In the weeks leading up to the March 21 demonstration for comprehensive immigration reform, organizers were careful to tamp down turnout expectations, stating only that "tens of thousands" would descend on Washington. It was just a few days before the event — with reports of countless buses heading toward the nation's capital — that they hinted that the crowd could reach 100,000.
So, on a beautiful spring day, with an estimated 200,000 people breaking into raucous chants of "¡Sí Se Puede!" on the National Mall, there was reason for optimism. "I walked and walked and walked," a man behind me excitedly told his wife and daughter in Spanish. "Finally I found the end of the crowd — way back there!" He pointed toward the Washington Monument and the general direction of his travels, but all his family could see was a solid wall of people, many of them teenagers proudly wearing Undocumented and Unafraid T-shirts.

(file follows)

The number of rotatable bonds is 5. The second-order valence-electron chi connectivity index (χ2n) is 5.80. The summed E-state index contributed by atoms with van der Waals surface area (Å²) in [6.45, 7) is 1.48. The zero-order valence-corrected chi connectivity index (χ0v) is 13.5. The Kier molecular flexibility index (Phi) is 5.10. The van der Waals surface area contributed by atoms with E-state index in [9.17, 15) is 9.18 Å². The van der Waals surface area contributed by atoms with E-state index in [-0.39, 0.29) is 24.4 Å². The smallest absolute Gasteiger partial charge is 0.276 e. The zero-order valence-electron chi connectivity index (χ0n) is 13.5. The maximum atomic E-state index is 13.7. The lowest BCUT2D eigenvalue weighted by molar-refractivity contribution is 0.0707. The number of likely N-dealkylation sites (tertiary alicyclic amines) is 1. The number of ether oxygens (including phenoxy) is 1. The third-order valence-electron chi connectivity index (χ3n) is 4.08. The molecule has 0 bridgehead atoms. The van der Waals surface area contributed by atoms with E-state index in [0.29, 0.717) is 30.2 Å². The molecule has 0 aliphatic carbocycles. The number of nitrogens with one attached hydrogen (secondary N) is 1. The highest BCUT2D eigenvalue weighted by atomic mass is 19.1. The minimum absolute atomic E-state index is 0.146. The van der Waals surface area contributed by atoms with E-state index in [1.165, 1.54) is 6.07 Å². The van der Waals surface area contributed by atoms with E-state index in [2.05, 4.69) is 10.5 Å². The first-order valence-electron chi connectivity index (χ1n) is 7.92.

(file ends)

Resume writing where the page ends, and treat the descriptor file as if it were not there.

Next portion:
Yet while the March for America was, as Deepak Bhargava of the Center for Community Change told the crowd, "the biggest mobilization on any issue since Barack Obama was inaugurated president," it was also something of a disappointment. "My wife said it didn't even make the news," a friend told me as we traveled back to New York City that evening. "How is that possible?" It was possible, of course, because television cameras were glued to the negotiations in the House over the healthcare bill, certainly a momentous occasion. As a result, many Americans had no idea that nearly a quarter-million people — overwhelmingly Latino immigrants — had turned out to press for action...
Read the rest of the article here.